Difficult Markets-The Rubble of Neglect
Roy R. Neuberger, the eponym of Neuberger Berman, an investment management firm now owned by Lehman has (he is 102) a great love of painting which he financed through his successful investment career. He was especially adept at short-selling, which brought him great fortune through the Great Crash of 1929 and well into the Depression.
A famous quote about the stock market that comes to mind in difficult markets is attributed to Neuberger,"Analysts...in bull markets, who needs them...in bear markets, they'll kill you!"
Hans Deuel of the blog Clearfish Research describes the phenomenon well in "No Matter What You Do, You're Wrong."
- You buy on the way down, and it keeps going down (should have waited), or
- You sell on the way up and it keeps going up (should have waited), or
- You buy on the way up and it keeps going up (you should have bought earlier), or
- You sell on the way down to stop losses and it turns around, or
- You don't buy at all (opportunity loss), or
- You don't sell at all and hold those losses, or...
I can recall Buffett describing his purchase of a large position in General Dynamics. At the annual meeting, he was asked about how much time he had spent in the analysis of GD's large submarine division . He replied about half an hour.
Sometimes, the obvious should not be an impediment. Mr. Market may agree over the short term or otherwise. Focus on decisions that favor your long term horizon. If Mr. Market continues his despondency, you can buy more of a good thing.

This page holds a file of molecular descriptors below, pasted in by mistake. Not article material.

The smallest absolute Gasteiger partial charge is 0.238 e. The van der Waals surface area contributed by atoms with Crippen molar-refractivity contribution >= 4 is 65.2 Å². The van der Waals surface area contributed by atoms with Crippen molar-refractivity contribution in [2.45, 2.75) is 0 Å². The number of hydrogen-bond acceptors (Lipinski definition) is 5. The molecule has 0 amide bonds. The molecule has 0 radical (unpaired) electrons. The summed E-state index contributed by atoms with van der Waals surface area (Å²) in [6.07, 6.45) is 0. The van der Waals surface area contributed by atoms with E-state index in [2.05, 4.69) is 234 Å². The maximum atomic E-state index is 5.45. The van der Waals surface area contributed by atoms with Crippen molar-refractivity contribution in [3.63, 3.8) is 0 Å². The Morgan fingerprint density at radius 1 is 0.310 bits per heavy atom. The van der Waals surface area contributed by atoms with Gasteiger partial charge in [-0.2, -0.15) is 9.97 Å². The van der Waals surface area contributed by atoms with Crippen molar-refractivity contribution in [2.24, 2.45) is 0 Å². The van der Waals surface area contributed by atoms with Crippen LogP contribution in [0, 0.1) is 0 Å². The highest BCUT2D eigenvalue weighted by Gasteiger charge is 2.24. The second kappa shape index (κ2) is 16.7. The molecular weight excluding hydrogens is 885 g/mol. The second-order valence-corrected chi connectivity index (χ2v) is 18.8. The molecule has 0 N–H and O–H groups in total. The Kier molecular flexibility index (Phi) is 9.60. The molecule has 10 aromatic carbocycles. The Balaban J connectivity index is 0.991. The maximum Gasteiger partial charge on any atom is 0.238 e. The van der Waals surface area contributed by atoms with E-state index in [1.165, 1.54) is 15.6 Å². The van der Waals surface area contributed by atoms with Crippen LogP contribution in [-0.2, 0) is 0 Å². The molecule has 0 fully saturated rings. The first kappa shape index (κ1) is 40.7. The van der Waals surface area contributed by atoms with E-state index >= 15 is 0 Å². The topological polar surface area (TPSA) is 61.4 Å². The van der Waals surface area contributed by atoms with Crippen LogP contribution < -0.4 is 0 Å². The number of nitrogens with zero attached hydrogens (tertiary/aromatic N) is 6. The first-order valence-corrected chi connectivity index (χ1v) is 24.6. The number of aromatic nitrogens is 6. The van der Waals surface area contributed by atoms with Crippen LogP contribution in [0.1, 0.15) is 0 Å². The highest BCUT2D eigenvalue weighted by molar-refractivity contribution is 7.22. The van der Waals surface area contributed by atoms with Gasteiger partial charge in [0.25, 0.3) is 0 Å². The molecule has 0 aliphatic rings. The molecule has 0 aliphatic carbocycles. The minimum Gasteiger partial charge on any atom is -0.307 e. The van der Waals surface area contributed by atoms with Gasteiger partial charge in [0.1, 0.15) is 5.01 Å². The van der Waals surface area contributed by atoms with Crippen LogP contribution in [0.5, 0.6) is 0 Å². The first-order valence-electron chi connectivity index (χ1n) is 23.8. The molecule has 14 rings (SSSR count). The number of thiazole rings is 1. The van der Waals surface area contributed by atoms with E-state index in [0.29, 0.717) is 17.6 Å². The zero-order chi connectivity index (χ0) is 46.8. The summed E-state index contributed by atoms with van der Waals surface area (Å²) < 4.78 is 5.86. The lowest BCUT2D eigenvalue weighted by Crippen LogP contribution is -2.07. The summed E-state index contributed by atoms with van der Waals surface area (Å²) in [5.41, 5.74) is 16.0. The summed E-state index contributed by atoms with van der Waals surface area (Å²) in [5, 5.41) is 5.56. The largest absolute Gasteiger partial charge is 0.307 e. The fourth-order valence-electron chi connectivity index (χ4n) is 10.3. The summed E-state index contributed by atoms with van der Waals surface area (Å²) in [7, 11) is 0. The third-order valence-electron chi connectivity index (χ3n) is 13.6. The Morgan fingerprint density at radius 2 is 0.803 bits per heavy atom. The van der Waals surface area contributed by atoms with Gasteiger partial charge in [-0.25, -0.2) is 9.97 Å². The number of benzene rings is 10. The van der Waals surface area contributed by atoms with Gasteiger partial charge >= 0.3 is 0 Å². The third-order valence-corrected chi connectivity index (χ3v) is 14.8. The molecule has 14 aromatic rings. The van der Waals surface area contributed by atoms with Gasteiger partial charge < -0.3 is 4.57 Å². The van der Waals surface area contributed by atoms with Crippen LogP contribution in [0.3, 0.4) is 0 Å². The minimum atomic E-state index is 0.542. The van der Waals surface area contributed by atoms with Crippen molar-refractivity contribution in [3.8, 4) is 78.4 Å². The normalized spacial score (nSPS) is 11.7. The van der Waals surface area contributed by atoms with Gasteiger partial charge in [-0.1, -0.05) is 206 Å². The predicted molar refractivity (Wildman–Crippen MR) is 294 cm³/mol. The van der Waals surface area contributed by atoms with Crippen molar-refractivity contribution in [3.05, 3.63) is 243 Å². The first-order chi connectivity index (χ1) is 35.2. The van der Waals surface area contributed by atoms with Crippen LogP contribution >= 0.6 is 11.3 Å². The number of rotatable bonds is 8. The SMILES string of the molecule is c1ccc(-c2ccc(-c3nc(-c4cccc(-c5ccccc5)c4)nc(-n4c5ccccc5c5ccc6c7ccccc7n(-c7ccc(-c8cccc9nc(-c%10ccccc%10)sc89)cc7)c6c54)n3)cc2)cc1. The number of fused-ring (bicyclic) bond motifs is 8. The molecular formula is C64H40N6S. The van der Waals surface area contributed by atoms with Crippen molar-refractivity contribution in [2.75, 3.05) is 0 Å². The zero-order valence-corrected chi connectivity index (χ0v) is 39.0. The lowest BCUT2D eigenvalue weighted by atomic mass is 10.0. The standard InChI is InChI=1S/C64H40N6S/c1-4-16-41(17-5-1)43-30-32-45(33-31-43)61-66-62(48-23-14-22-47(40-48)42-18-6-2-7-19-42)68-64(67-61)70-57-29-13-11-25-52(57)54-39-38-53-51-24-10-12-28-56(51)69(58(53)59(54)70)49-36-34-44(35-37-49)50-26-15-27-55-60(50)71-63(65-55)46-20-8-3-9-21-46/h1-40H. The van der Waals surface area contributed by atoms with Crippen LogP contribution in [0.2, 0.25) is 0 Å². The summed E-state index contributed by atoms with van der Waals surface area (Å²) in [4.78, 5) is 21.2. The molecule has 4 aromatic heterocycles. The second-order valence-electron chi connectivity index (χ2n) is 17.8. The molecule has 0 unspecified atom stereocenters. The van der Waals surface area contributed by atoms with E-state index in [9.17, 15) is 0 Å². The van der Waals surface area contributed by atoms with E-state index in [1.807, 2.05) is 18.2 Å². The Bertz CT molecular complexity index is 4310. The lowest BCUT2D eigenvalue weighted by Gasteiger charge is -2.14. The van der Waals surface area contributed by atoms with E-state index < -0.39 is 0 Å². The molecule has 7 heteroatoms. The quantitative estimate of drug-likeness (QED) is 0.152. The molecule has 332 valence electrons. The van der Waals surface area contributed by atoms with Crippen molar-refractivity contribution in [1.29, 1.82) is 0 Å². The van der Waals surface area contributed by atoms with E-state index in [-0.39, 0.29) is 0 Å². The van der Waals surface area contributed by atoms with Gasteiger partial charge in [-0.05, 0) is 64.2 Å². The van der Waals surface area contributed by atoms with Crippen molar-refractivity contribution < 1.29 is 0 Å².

The beauty of markets like we are experiencing, and this is a good thing, is that we get the opportunity to buy businesses at prices much better than we could have expected. The high flying commodities are not a place where you want to be in my view...periods following gold rushes are not a lot of fun.
A friend of mine put it best, "In today's market, people are buying things they should have owned five years ago, but wouldn't touch."
Isn't that almost always true? Twenty years ago, the investment firm DLJ sponsored their last coal conference after only 18 people attended, 16 representatives of presenting companies, a buddy and myself. Coal went nowhere for some years until some shrewd investors discovered the mineral was cheaper on Wall Street than in Appalachia. At energy or mining conferences today, it is SRO...little firms such as mine can't possibly get in.
Not that we'd want to! I think similar thinking should be applied to your investments. Unpopular, boring, seemingly out of step ideas might turn into real jewels with a bit of time. No one cares in the capital markets. But is there still a business underneath the rubble of investor neglect?